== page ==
Built in 1931, the Philcade Building is significant for its interior art work, its architectural design and its association with the developing oil industry. The interior ground floor arcades of the building are surprisingly lavish. Pilasters of fluted and polished St. Genevieve marble support an ornamental plaster frieze covered with gold leaf at the mezzanine level. From this plaster frieze, arches form a ceiling that is also covered with gold leaf and hand painted with geometric designs executed in muted tones of red, blue, green, purple and brown, the favored colors of the Art Deco period. These designs display the Zigzag Art Deco style of this era. An elaborate, bronze-filigreed chandelier is suspended from the center of each design. The ceiling treatment is complemented by the mahogany, glass and bronze detailed store front units and the tan and black terrazzo floor.
The ground floor, mezzanine, and the second floors were originally arcades supporting commercial activities. This area of the facade is covered with a richly carved terra cotta and cast iron veneer. The terra cotta detail at the second level and at each corner reveals a passion for stylized flora and fauna. Each entrance to the building is flanked by fluted Egyptian Revival columns which terminate at a papyrus-reed inspired terra cotta beam. The large, ground-level showcase windows and entrances are very formal. The veneer for the office areas of this building, starting at the third-floor level and ending at the roof line, is a very rhythmic treatment of brick and large steel double-hung windows. The building is a prime example of the Art Deco movement in Tulsa which ended, for the most part, with the start of the Great Depression. Its durability is now unquestioned, and its excesses continue to delight the eye.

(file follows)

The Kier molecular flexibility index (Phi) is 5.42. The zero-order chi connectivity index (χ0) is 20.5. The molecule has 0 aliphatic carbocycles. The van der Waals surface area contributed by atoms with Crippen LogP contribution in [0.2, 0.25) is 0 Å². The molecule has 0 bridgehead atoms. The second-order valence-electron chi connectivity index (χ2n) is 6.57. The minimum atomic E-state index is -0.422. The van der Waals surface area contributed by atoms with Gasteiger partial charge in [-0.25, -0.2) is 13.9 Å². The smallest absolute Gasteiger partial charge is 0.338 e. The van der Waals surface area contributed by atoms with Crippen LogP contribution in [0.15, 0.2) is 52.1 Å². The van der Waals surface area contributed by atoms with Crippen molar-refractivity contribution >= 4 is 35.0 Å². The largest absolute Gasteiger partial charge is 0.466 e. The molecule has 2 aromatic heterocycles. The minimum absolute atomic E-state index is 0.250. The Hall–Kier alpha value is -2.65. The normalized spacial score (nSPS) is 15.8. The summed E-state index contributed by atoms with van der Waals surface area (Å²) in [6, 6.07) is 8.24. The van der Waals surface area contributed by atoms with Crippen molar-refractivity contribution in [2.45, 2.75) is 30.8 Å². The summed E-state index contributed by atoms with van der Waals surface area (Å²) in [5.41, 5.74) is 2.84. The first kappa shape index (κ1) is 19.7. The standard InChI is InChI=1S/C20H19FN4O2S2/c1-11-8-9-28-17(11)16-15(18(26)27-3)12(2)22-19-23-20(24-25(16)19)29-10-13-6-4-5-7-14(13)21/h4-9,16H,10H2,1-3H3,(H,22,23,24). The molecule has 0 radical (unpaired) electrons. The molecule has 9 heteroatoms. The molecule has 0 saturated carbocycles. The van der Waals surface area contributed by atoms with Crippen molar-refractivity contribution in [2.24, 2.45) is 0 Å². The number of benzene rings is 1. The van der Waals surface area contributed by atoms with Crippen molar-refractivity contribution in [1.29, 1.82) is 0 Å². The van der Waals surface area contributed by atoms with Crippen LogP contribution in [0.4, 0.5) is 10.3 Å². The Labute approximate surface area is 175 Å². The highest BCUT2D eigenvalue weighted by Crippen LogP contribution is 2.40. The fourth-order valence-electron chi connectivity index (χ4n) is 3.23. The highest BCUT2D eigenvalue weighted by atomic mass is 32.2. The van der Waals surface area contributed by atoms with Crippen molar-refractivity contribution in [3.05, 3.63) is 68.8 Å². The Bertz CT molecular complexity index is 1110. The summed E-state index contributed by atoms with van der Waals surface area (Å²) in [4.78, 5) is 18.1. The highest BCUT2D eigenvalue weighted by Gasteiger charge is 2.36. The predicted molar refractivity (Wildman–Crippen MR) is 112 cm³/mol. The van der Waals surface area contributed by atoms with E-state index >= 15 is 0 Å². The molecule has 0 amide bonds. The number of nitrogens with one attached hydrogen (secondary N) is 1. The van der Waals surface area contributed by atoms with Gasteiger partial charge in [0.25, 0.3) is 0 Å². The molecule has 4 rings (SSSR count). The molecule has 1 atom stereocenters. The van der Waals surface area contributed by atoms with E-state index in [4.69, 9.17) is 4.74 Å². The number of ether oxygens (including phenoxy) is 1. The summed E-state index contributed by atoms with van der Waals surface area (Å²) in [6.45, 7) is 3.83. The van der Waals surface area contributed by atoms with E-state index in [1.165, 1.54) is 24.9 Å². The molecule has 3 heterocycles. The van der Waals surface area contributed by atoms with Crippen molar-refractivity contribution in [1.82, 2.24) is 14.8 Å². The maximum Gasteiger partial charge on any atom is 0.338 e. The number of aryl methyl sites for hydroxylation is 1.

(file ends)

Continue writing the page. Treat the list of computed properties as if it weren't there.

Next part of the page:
Waite Phillips, the building’s first owner, played a very important role in the history of Oklahoma oil. The building also served as headquarters for many developing oil companies and individuals connected with the oil industry. Many of these companies and their descendants are still active in the Oklahoma oil industry today.